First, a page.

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Following the success of her best-selling book, The Overlocker Technique Manual, textile artist and teacher, Julia Hincks is back with her new title, The Coverstitch Technique Manual. Aimed sewers of all abilities, this book is the perfect guide to help you make the most of your coverstitch machine.

We caught up with Julia to hear about how she first started sewing, the inspiration behind the book and what makes a coverstitch machine unique.


How are you, Julia?

I’m really well thank you. I’ve just finished sewing up a caftan – my last project for this summer and I’m hoping for some sunshine to wear it on holiday next week.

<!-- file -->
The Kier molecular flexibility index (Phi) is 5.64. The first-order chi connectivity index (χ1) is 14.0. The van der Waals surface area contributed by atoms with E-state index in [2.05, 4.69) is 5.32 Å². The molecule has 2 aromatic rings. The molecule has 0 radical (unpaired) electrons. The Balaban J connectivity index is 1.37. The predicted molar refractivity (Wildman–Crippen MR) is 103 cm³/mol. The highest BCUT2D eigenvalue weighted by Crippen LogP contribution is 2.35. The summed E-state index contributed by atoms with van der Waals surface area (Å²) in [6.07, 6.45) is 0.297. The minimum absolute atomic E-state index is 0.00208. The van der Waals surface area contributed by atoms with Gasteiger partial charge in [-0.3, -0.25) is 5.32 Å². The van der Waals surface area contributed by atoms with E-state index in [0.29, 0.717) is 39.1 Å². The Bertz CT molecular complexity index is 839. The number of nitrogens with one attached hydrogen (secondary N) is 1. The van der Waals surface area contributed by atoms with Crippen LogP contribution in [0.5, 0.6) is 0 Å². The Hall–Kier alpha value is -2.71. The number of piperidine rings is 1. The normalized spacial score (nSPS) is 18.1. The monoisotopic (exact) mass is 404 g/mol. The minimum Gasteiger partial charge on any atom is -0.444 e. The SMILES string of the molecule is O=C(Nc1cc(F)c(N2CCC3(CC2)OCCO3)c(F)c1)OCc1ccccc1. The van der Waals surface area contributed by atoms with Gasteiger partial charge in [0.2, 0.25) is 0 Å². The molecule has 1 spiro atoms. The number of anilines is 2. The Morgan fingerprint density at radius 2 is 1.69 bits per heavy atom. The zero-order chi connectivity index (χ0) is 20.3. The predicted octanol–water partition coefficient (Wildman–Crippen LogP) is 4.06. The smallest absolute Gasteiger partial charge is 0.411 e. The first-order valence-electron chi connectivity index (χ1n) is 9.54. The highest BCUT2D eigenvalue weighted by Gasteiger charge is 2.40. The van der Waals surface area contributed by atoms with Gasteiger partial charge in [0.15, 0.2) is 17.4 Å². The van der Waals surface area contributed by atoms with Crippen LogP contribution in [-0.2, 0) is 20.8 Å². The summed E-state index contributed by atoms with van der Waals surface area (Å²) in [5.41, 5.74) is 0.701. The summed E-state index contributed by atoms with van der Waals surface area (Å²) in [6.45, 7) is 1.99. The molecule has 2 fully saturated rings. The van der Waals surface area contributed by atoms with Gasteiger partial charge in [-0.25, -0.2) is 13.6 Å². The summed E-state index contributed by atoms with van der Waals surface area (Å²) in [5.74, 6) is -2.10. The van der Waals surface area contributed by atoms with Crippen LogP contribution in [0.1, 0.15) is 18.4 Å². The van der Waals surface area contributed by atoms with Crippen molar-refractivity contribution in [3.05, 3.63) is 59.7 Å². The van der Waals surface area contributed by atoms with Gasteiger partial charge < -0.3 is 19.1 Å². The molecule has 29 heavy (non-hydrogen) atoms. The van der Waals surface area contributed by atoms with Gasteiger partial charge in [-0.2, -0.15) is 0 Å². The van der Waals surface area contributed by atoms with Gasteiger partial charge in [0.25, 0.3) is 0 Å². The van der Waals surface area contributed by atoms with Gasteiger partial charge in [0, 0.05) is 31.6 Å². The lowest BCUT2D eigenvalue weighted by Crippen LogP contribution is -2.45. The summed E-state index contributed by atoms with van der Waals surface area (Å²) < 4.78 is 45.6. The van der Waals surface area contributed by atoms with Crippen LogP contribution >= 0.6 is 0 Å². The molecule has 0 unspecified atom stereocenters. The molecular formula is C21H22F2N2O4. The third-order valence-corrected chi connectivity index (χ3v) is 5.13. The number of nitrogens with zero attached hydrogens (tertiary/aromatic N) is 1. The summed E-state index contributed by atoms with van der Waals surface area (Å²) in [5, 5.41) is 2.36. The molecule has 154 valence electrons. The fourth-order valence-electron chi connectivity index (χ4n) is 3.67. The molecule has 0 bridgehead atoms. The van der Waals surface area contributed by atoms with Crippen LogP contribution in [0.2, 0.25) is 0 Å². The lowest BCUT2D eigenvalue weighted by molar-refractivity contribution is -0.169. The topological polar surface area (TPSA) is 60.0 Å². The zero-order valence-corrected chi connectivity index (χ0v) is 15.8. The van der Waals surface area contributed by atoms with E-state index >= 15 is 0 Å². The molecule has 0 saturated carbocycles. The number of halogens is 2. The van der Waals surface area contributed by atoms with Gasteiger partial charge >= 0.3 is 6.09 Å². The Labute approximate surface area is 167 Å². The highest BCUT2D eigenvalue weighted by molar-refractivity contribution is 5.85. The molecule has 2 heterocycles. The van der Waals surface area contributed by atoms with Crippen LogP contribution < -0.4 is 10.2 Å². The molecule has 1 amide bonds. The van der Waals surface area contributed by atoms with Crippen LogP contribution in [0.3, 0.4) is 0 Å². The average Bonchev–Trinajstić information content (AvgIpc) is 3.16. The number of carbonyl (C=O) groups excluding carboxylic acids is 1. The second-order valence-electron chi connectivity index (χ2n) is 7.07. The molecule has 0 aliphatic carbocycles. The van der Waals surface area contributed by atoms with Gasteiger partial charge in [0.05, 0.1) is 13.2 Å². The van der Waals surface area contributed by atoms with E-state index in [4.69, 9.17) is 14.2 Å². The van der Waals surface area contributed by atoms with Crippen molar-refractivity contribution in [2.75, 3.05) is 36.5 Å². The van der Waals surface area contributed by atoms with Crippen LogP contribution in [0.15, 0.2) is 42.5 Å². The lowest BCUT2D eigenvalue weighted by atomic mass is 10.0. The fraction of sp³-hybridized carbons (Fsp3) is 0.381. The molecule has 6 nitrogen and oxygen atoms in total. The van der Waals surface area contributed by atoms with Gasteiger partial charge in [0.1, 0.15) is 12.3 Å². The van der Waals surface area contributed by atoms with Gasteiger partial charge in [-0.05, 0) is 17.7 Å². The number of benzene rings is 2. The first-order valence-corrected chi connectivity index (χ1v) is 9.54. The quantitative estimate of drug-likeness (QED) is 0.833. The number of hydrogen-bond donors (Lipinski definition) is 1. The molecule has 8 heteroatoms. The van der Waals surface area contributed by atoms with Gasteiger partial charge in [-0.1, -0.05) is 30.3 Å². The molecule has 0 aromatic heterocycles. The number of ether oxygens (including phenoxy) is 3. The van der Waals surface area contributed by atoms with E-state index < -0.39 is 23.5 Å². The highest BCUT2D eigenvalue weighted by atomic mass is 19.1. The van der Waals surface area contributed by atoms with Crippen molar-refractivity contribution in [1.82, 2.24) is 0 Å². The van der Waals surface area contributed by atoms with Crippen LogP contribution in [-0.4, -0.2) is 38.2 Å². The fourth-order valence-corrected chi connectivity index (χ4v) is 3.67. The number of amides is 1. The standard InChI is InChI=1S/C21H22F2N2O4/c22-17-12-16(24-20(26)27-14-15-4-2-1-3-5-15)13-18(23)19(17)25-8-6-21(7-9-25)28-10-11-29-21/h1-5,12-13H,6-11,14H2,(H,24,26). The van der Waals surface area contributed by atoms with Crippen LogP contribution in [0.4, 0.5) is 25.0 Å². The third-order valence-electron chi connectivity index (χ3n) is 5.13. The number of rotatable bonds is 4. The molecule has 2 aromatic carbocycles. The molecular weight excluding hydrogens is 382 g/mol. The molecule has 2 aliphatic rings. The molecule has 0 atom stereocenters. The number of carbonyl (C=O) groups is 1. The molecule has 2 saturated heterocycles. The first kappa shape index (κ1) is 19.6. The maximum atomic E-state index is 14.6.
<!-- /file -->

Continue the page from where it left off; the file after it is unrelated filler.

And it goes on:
Can you tell us a little about yourself; how did your love of sewing begin?

I’ve sewn, knitted and crocheted for as long as I can remember. My mother and grandmothers were keen crafters so I’ve kept up the family tradition. Sewing has always been a hobby of mine from a young age, but I didn’t ever think it would end up being my career.

I studied textiles at school which I loved. I remember spending weeks tie-dyeing pieces of fabric at home to create a patchwork dress for my GCSE project. It wasn’t until around ten years later, after training as a maths teacher, that I finally took a break from full-time teaching to study for a Diploma in Art and Design, specialising in Fashion and Pattern Cutting. This opened up a new pathway for me and I started teaching creative crafts to adults in Brighton and Hove, which I’ve been doing now for the last 14 years.